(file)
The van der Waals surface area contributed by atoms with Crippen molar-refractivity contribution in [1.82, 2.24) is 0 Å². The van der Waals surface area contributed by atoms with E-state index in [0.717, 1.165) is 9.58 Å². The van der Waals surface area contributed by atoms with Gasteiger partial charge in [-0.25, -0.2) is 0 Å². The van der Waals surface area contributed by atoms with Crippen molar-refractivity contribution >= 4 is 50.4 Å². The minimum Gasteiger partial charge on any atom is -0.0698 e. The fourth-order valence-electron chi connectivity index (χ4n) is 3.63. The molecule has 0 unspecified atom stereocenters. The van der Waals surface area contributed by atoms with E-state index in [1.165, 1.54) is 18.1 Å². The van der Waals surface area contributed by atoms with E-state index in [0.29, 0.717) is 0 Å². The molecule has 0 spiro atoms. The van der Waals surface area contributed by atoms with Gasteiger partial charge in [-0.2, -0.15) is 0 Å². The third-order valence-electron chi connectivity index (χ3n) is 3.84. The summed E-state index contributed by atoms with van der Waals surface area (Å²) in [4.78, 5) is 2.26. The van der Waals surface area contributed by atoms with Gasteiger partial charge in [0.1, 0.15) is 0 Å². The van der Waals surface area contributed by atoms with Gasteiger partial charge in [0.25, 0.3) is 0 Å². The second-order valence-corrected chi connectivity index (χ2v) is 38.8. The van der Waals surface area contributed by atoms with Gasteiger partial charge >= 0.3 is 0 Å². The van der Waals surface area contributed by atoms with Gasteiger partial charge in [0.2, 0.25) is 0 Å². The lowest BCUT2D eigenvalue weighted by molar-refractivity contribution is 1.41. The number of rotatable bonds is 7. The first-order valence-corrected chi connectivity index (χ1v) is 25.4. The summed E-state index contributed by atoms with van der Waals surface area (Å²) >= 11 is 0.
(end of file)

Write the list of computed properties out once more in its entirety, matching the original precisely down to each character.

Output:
The van der Waals surface area contributed by atoms with Crippen molar-refractivity contribution in [1.82, 2.24) is 0 Å². The van der Waals surface area contributed by atoms with E-state index in [0.717, 1.165) is 9.58 Å². The van der Waals surface area contributed by atoms with Gasteiger partial charge in [-0.25, -0.2) is 0 Å². The van der Waals surface area contributed by atoms with Crippen molar-refractivity contribution >= 4 is 50.4 Å². The minimum Gasteiger partial charge on any atom is -0.0698 e. The fourth-order valence-electron chi connectivity index (χ4n) is 3.63. The molecule has 0 unspecified atom stereocenters. The van der Waals surface area contributed by atoms with E-state index in [1.165, 1.54) is 18.1 Å². The van der Waals surface area contributed by atoms with E-state index in [0.29, 0.717) is 0 Å². The molecule has 0 spiro atoms. The van der Waals surface area contributed by atoms with Gasteiger partial charge in [-0.2, -0.15) is 0 Å². The third-order valence-electron chi connectivity index (χ3n) is 3.84. The summed E-state index contributed by atoms with van der Waals surface area (Å²) in [4.78, 5) is 2.26. The van der Waals surface area contributed by atoms with Gasteiger partial charge in [0.1, 0.15) is 0 Å². The van der Waals surface area contributed by atoms with Gasteiger partial charge in [0.25, 0.3) is 0 Å². The second-order valence-corrected chi connectivity index (χ2v) is 38.8. The van der Waals surface area contributed by atoms with Gasteiger partial charge >= 0.3 is 0 Å². The van der Waals surface area contributed by atoms with Gasteiger partial charge in [0.2, 0.25) is 0 Å². The lowest BCUT2D eigenvalue weighted by molar-refractivity contribution is 1.41. The number of rotatable bonds is 7. The first-order valence-corrected chi connectivity index (χ1v) is 25.4. The summed E-state index contributed by atoms with van der Waals surface area (Å²) >= 11 is 0.